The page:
Prince Rupert Sightseeing Boat Photo SimonSees.com
The following is a list of Safety and Emergency tips that you may find useful when planning your trip to beautiful British Columbia.
In emergency situations, contact the local police, ambulance service, fire department and other emergency services by calling 911. Visitors taking prescribed medications should bring a copy of their prescriptions in case they need to be renewed or tended to by a doctor in Canada.
Visitors are advised to obtain health insurance before coming to Canada. Check your policy; many health insurance plans only provide partial coverage for services rendered outside the borders of the policy holder’s country of residence. Visitors taking prescribed medications should bring a copy of their prescriptions in case they must be renewed by a doctor in Canada.
The news media and many tourist facilities co-operate with the RCMP in the Tourist Alert program to communicate urgent messages to visitors. If you see or hear your name, please phone the number given.
For information on road conditions 24 hours a day check the Drive BC website at www.drivebc.com. The website includes links to various other information sources such as Inland Ferry Schedules, BC Ferries Waits, Border Crossing Times and Major Incidents and Road Closures.
If you spot a forest fire or column of smoke while travelling in British Columbia, call the BC Forest Service toll-free at 1-800-663-5555, or hands free at *5555 on your cell phone. For more information, go to BC Wildfire Service.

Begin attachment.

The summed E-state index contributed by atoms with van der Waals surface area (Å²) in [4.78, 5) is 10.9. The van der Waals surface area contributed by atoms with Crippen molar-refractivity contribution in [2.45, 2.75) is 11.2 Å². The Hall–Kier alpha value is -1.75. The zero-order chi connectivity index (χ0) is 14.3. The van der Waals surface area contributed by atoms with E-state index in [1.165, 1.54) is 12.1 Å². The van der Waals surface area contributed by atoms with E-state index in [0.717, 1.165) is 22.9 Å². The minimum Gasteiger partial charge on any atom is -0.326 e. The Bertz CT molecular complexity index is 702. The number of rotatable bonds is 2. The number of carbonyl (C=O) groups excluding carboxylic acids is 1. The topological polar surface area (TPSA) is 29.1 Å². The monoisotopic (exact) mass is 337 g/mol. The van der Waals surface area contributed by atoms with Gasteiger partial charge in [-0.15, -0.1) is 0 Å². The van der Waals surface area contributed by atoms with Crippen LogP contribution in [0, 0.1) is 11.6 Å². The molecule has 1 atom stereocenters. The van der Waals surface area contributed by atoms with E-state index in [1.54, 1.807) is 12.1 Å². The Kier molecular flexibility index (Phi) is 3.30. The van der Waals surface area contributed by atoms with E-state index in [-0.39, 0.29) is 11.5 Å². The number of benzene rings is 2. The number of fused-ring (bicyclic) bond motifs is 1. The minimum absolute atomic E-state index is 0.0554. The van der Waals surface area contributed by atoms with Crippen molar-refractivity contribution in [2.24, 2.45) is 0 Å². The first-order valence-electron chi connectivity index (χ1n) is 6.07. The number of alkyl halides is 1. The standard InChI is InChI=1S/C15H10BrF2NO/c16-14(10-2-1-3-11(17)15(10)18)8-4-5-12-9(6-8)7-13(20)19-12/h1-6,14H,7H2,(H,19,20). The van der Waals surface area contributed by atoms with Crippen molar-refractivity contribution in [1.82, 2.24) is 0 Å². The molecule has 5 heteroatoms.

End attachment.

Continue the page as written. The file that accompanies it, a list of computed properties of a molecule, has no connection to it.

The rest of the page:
Technical Safety BC has issued a bulletin Safety on wheels: Keeping RV gas systems compliant. RVs on any BC Ferry must have the propane shut off at the cylinder.
Helmets are required by everyone riding a bicycle and by both riders and passengers on motorcycles.
It is against the law to drive while using a handheld mobile phone or other electronic device. Drivers may use hands-free cell phones that are voice activated, or activated by one touch, provided they are securely attached to the vehicle or driver’s body i.e. an ear piece.
It is a criminal offence to operate, or be in the care or control of a vehicle, whether in motion or not, with a blood alcohol content of more than .08 percent. Police in B.C. can issue an immediate roadside prohibition to an impaired driver with a blood-alcohol content of .05 or higher. Drivers with blood alcohol content between 0.5 and 0.8 may also face fines and license suspensions, and have their vehicles impounded. Breath samples may be requested by a peace officer and refusing a breathalyzer test could also result in criminal charges.
British Columbia law requires that all drivers and passengers use seat belts while driving or riding in a motor vehicle. Strict car/booster regulations are in place for children up to the age of twelve years old, and they must be seated in the rear seats in an age/weight appropriate restraint system. For more details, visit www.icbc.com/road-safety.
If you are involved in an accident, immediately contact the local police or Royal Canadian Mounted Police (RCMP), then your insurance company.
When travelling or camping in British Columbia, wildlife sightings can add an exciting wilderness experience. People come from around the world to catch a glimpse of wild animals in their natural habitat, so if you have the good luck to catch sight of an animal, enjoy the moment. However, to prevent your sighting from becoming an encounter, never feed and always keep your distance from wildlife. Animals’ behaviour can be unpredictable and they are easily startled.
Outside of urban areas, black bears are fairly common. Around campsites they can become a dangerous nuisance. To avoid attracting bears into your camp ensure that all food is sealed and locked inside your vehicle.
If you are aware that a bear is close by, make a noise, use a bear bell and do not run. If the bear is in close proximity and you can see it, talk firmly and avoid eye contact. Slowly back away and use a bear pepper spray. Do not come between a mother bear and its cub.
For more information read the pamphlet Bears and Cougars.